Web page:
Pundits, rest assured: Mitch McConnell is not one to surrender.
When word got out about Senate Minority Leader Mitch McConnell’s compromise proposal on the debt ceiling, many conservatives hit the roof. Consider but several of these blistering critiques. Let’s begin with Erick Erickson from Red State.com: “Mitch McConnell is right now talking about making a historic capitulation. So fearful of being blamed for a default, McConnell is proposing a compromise that lets Barack Obama raise the debt ceiling without making any spending cuts at all. Consider sending McConnell a weasel as testament to his treachery.”
It is worth noting that Erickson’s original headline was, “It’s Time to Burn Mitch McConnell in Effigy.” However, upon further reflection, Erickson thought it would be wise to make the headline “less incendiary.” So Erickson amended the headline to read “Mitch McConnell Just Proposed the ‘Pontius Pilate Pass the Buck Act of 2011.’” Ah yes, invoking the crucifixion of Jesus Christ is always the route to take when making an effort to be far less incendiary. But if McConnell is Pilate then who exactly is being nailed to the cross?
Then there’s my American Spectator colleague Quin Hillyer. While he manages to refrain from Biblical invocations, his contempt for McConnell’s plan is clear as his headline, “Not Only ‘No’, But NONONONONO on McConnell’s Plan,” would attest: “I think Mitch McConnell’s back-up plan presented today is an absolute capitulation and a gift of power to Obama. Forget all the complicated procedural details. None of them matter. All that matters is that the end result is that Obama can, in effect, raise the debt limit several more times, for a total of about two trillion dollars, unilaterally. After all of the success in getting Obama to not just commit rhetorically to well over a trillion dollars in cuts, but to actually put on the table some specific entitlement savings (reportedly), it would be far worse to forfeit any spending cuts than it would be to allow a few minor tax loopholes to be closed. The McConnell plan effectively forecloses real opportunities for major savings.”
Then as we flip the channel, we see Brent Bozell, president of ForAmerica, throw in his two cents: “If Mitch McConnell thinks caving to President Obama and allowing him to raise the debt ceiling without cuts is the way to become Senate majority leader, he is sorely mistaken. The American people elected him to serve as a check on Obama’s appetite for out-of-control spending, not to write him a blank check to continue the binge. It’s these sorts of shenanigans that got Republicans thrown out of power in 2006.”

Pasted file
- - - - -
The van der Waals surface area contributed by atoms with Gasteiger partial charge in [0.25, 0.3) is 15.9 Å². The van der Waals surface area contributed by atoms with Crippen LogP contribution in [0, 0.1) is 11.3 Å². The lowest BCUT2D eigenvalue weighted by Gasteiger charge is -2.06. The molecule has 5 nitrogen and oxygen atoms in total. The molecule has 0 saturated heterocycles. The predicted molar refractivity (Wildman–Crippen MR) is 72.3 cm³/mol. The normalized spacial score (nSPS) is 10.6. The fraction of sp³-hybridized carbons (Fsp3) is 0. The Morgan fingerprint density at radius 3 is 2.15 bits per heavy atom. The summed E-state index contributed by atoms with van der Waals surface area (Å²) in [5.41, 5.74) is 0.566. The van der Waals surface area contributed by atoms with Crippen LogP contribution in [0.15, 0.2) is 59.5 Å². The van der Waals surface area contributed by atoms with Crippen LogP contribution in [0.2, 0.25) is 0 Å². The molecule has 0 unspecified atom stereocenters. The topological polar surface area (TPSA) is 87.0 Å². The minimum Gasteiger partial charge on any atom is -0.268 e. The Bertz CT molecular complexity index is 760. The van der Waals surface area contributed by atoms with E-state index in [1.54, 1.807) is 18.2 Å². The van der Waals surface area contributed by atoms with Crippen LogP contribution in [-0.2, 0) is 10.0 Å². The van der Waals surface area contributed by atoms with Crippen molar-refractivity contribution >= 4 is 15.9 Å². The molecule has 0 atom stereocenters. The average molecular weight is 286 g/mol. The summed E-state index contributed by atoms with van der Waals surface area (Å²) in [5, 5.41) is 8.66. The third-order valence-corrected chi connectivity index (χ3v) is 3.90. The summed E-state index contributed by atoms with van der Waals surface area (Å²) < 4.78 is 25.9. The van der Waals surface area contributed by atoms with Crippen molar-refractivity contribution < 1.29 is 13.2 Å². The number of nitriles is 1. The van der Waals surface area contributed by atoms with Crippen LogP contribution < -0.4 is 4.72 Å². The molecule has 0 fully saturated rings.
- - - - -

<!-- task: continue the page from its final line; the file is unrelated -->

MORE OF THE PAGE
When examining the commentary of Messrs Erickson, Hillyer, Bozell and others who object to McConnell’s proposal there emerge two common themes: a) McConnell has capitulated on spending cuts and b) has given President Obama undue power.
Now while it is true that the McConnell plan in the short term effectively takes spending cuts off the table and bestows near unilateral authority upon Obama to raise the debt ceiling up to three times over the next year, it would be a mistake to view it as an act of surrender. McConnell is not waving a white flag to Obama. On the contrary, he is giving Obama the rope necessary on which to hang his presidency. Just because Obama could be given the authority to thrice raise the debt ceiling over the next twelve months doesn’t mean he actually has to do so. But McConnell knows full well that Obama cannot help himself and has never met a government program he thought unworthy of borrowing more money to finance. McConnell is banking that Obama will raise the debt ceiling three times over the next year. And if Obama does so, it will ensure that the President’s irresponsible fiscal policy remains in the spotlight through next year’s presidential election and all the while Republicans remain free to object to his ways and means.
Unfortunately, some conservatives are so blinded by their hatred of President Obama that they cannot see the trees for the forest. The idea of Obama having more power is such anathema that they cannot consider the possibility that giving Obama more power would actually prove to be his undoing. Naturally, Erickson, Hillyer and Bozell are free to criticize Senator McConnell’s proposal as they see fit. But if McConnell’s plans are so objectionable then what are their alternatives? If they have a better idea, then let’s hear it. Somehow I suspect if Erickson, Hillyer and Bozell each came up with a debt ceiling proposal none of them would be the same and each would criticize the other for their various shortcomings. Even House Budget Committee Chairman Paul Ryan, normally chock full of alternatives, doesn’t have anything to put forward. While not enthusiastic about McConnell’s plan, Ryan hasn’t ruled out giving it his support.
McConnell’s Senate colleague Marco Rubio is also critical of the plan. In objecting to President Obama’s ability to raise the debt ceiling, Rubio told Bob Schieffer on Face the Nation, “(T)he debt limit’s not really the problem here. The problem is the debt.” That’s all well and good from the Junior Senator from Florida but consider what McConnell said shortly before putting his proposal forward. Speaking on the Senate floor, McConnell stated, “But after years of discussions and months of negotiations, I have little question that as long as this president is in the Oval Office, a real solution is unattainable.” In other words, if President Obama is all that stands between the American people and the debt then why not put forward a plan designed to clear the obstruction?
Or let me put it this way. If the cost of giving Obama more power today results in Obama not having any power eighteen months from now, then wouldn’t it be a price worth paying? Let’s give him the rope.
Updated to correct identification of ForAmerica president Brent Bozell.
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